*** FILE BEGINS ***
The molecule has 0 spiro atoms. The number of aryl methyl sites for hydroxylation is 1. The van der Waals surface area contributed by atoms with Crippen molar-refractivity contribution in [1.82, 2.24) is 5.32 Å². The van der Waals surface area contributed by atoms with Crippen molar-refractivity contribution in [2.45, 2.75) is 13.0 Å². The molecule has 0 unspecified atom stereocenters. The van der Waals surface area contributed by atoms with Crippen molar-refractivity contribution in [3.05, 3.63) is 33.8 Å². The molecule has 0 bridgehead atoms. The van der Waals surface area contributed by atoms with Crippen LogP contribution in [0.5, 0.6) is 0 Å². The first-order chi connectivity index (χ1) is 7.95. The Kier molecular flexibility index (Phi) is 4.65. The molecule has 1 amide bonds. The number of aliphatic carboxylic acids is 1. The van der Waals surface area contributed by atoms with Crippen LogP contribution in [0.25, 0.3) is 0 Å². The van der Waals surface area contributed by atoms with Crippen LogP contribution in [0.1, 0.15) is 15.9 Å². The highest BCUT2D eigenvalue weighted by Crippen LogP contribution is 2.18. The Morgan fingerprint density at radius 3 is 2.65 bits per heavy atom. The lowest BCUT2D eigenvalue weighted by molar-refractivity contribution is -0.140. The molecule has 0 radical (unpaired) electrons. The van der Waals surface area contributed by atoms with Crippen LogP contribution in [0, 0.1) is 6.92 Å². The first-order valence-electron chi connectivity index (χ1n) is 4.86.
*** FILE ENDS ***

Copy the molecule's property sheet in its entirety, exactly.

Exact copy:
The molecule has 0 spiro atoms. The number of aryl methyl sites for hydroxylation is 1. The van der Waals surface area contributed by atoms with Crippen molar-refractivity contribution in [1.82, 2.24) is 5.32 Å². The van der Waals surface area contributed by atoms with Crippen molar-refractivity contribution in [2.45, 2.75) is 13.0 Å². The molecule has 0 unspecified atom stereocenters. The van der Waals surface area contributed by atoms with Crippen molar-refractivity contribution in [3.05, 3.63) is 33.8 Å². The molecule has 0 bridgehead atoms. The van der Waals surface area contributed by atoms with Crippen LogP contribution in [0.5, 0.6) is 0 Å². The first-order chi connectivity index (χ1) is 7.95. The Kier molecular flexibility index (Phi) is 4.65. The molecule has 1 amide bonds. The number of aliphatic carboxylic acids is 1. The van der Waals surface area contributed by atoms with Crippen LogP contribution in [0.25, 0.3) is 0 Å². The van der Waals surface area contributed by atoms with Crippen LogP contribution in [0.1, 0.15) is 15.9 Å². The highest BCUT2D eigenvalue weighted by Crippen LogP contribution is 2.18. The Morgan fingerprint density at radius 3 is 2.65 bits per heavy atom. The lowest BCUT2D eigenvalue weighted by molar-refractivity contribution is -0.140. The molecule has 0 radical (unpaired) electrons. The van der Waals surface area contributed by atoms with Crippen LogP contribution in [0, 0.1) is 6.92 Å². The first-order valence-electron chi connectivity index (χ1n) is 4.86.